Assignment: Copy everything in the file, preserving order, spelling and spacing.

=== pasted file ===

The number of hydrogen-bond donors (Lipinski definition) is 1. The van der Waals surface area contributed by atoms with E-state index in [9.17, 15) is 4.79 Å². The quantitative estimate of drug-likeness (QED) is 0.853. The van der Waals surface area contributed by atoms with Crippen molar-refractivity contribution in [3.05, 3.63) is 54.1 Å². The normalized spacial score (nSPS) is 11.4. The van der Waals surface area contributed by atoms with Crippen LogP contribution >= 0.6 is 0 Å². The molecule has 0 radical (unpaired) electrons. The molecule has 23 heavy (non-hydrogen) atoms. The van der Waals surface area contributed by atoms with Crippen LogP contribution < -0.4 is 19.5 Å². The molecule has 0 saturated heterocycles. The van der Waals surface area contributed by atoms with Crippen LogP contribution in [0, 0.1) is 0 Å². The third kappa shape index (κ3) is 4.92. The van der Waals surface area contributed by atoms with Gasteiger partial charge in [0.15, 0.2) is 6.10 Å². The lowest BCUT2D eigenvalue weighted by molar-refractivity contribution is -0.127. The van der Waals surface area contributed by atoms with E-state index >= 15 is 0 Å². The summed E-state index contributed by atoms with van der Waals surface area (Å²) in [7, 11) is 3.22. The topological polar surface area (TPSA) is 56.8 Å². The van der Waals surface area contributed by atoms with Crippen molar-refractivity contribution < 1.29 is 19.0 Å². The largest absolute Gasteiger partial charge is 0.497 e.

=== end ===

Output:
The number of hydrogen-bond donors (Lipinski definition) is 1. The van der Waals surface area contributed by atoms with E-state index in [9.17, 15) is 4.79 Å². The quantitative estimate of drug-likeness (QED) is 0.853. The van der Waals surface area contributed by atoms with Crippen molar-refractivity contribution in [3.05, 3.63) is 54.1 Å². The normalized spacial score (nSPS) is 11.4. The van der Waals surface area contributed by atoms with Crippen LogP contribution >= 0.6 is 0 Å². The molecule has 0 radical (unpaired) electrons. The molecule has 23 heavy (non-hydrogen) atoms. The van der Waals surface area contributed by atoms with Crippen LogP contribution < -0.4 is 19.5 Å². The molecule has 0 saturated heterocycles. The van der Waals surface area contributed by atoms with Crippen LogP contribution in [0, 0.1) is 0 Å². The third kappa shape index (κ3) is 4.92. The van der Waals surface area contributed by atoms with Gasteiger partial charge in [0.15, 0.2) is 6.10 Å². The lowest BCUT2D eigenvalue weighted by molar-refractivity contribution is -0.127. The van der Waals surface area contributed by atoms with E-state index >= 15 is 0 Å². The summed E-state index contributed by atoms with van der Waals surface area (Å²) in [7, 11) is 3.22. The topological polar surface area (TPSA) is 56.8 Å². The van der Waals surface area contributed by atoms with Crippen molar-refractivity contribution < 1.29 is 19.0 Å². The largest absolute Gasteiger partial charge is 0.497 e.